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Reprinted from June/July 2002 Plant Services Magazine

Averaging Pitot Tubes:


Six Steps to Successful Installation
John Good and Vince Cisar

nstalling an averaging pitot tube is a simple


process. However, problems can result that are
very difficult to correct later if a few basic
factors are not considered during the mounting
process. The first three steps to successful mounting
are location, orientation and installation.

of a short-radius elbow, reasonable accuracy can be


achieved if the instrument is mounted to the outside
radius of the elbow and the flow coefficient is properly
adjusted.

Step One: Location


First, determine if adequate straight run is available.
Straight run refers to the amount of obstruction-free
piping upstream and downstream of the averaging
pitot tube. Elbows, control valves, changes in pipe
size and other obstructions create flow disturbances
that can affect accuracy. Because the averaging
pitot tube measures and averages the readings from
multiple points along the flow profile (see Figure 1),
its straight run requirements are less stringent than
most other devices, but upstream and downstream
disturbances must still be taken into consideration.
Figure 2

Elbow mount installation

Notice how the pitot tube traverses the skew of the flow
profile in Figure 2. If it were rotated 90 from the
position shown, it would not average the flow correctly.
Another example of traversing the skew occurs
downstream of a butterfly valve, with the instrument
oriented 90 from the valve axis.

Figure 1

Examples of flow profiles

Most flow meter manufacturers publish straight run


charts. However, the charts dont tell you where to
locate the pitot tube when adequate straight run is
not available. Intuition may not always be correct
when deciding. For example, when the only option
is to install it immediately down-stream of an elbow,
one may be tempted to install it as far away from the
elbow as possible. While it is true that the upstream
disturbances influence the accuracy more than the
downstream disturbances, this is one case where
installing the pitot tube two diameters from the
centerline of the elbow is best (see Figure 2).
The velocity profile hugs the outside radius of the
pipe immediately after an elbow in a predictable
manner. At two pipe diameters from the centerline

Not all straight run rules are chiseled in stone. For


example, the chart may require 24 pipe diameters after a
valve. However, a fully open, full-throat gate or ball
valve induces only a small flow disturbance. Because
there are so many combinations possible, consult the
instrument manufacturer for a recommendation on where
it should be installed and for an estimated accuracy. One
pointer always provide a sketch or diagram. Verbal
descriptions are not always conveyed or interpreted
accurately. In addition, there may be something in the
diagram that seems irrelevant, such as a temperature
sensor or pressure tap, but may affect the accuracy of the
device.

Step Two: Orientation


Consider horizontal piping runs first.
For gas
applications, mount the pitot tube in the upper 160
portion of the pipe to prevent condensate from collecting
in the instrument lines or transmitter (see Figure 3).
This is especially critical when the gas is saturated or
operating at a temperature above ambient.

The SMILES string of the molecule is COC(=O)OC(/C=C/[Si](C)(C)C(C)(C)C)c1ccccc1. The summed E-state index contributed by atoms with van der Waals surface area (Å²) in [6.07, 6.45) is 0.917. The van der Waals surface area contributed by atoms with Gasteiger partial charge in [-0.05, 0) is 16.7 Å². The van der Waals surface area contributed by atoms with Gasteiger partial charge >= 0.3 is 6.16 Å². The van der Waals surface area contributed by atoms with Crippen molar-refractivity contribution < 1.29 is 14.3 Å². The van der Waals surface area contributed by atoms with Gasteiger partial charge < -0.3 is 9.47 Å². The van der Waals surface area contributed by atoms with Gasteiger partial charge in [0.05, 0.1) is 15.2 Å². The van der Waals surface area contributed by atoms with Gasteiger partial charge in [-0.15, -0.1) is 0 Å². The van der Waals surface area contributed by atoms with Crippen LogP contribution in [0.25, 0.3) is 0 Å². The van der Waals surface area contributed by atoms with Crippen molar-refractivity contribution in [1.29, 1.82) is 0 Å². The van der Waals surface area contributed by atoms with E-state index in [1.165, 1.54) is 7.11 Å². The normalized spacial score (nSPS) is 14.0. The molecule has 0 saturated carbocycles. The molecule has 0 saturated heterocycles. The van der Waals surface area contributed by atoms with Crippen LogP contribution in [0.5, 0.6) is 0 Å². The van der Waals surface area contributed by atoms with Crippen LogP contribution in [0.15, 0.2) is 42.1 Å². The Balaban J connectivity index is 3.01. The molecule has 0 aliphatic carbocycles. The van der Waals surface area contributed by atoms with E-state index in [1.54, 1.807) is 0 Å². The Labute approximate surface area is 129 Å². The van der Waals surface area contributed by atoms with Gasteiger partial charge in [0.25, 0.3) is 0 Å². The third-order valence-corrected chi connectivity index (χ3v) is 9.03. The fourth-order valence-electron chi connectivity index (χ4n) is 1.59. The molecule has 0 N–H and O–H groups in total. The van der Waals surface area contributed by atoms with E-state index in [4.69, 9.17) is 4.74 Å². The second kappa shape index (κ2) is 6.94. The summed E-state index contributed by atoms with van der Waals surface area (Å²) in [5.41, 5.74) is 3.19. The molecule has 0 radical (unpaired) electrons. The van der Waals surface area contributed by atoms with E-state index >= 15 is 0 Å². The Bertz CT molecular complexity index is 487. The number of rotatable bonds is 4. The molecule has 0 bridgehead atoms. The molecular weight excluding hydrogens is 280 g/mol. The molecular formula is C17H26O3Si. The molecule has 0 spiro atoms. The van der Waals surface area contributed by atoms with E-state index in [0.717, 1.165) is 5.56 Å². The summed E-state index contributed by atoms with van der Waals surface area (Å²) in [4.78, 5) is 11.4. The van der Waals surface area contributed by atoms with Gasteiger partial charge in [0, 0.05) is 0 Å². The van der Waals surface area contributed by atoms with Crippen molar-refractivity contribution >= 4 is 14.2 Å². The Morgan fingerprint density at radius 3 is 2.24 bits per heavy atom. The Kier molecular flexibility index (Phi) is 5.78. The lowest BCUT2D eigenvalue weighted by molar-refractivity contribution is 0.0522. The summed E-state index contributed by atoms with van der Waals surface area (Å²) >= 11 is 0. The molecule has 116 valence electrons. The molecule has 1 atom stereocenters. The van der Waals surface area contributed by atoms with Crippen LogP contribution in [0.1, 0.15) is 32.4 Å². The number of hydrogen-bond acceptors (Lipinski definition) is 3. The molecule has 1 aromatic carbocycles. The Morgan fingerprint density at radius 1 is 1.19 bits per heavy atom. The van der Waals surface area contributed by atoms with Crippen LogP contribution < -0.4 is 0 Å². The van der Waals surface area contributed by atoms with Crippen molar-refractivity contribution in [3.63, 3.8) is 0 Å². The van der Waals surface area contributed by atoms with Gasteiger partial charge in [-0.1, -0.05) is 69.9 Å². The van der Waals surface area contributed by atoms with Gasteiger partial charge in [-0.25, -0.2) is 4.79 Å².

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Reprinted from June/July 2002 Plant Services Magazine


For liquid applications, the pitot
tube should be mounted in the lower
160 portion to prevent air from
collecting in the instrument lines or
transmitter.
Because steam
applications require liquid legs to
isolate the transmitter, the same
consideration applies.
For vertical piping, mount the pitot
tube in any location around the
circumference of the pipe. For gas
with a high moisture content, mount
the instrument at a 5 angle to allow
drainage (see Figure 4).

Figure 3 Horizontal pipe orientation

Figure 4 Vertical pipe orientation

Indicate if the line is vertical when you order the


device.
The manufacturer will orient the
connections parallel to the ground to eliminate low
points for condensation build-up.
Non-standard orientation
Occasionally, its not practical to mount the pitot
tube in the recommended orientation. For example,
a buried water line does not allow access to the
lower portion of the pipe; therefore, the instrument
must be mounted to the top. In such cases, special
mounting considerations prevent entrained air from
collecting in the instrument lines or transmitter (see
Figure 5).

Step Three: Installation


An averaging pitot tube can be installed into the pipe
through various connections.
The two most
common methods are flanged and threaded.
Regardless of the connection size or type, the size of
the hole drilled in the pipe is critical to measurement
accuracy.
Hole size
The averaging pitot tube is designed to pass through
a specific hole size. For example, if the pitot tube
diameter is 7/8, the manufacturer will probably
recommend a 1 hole. In short, the hole should be
just large enough to allow the instrument to pass and
be de-burred whenever possible.

Figure 5 Buried water pipe

Drilling an oversized hole or using a cutting torch affects


accuracy. A large or jagged hole produces a disturbance
that can wash out the signal from the sensing ports
located closest to the pipe wall (see Figure 6).

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Reprinted from June/July 2002 Plant Services Magazine


is different than schedule 40 pipe. Because schedule 40
and schedule standard are identical up to 12, it is
commonly (and mistakenly) assumed that they are
identical in larger lines. Verify pipe size and schedule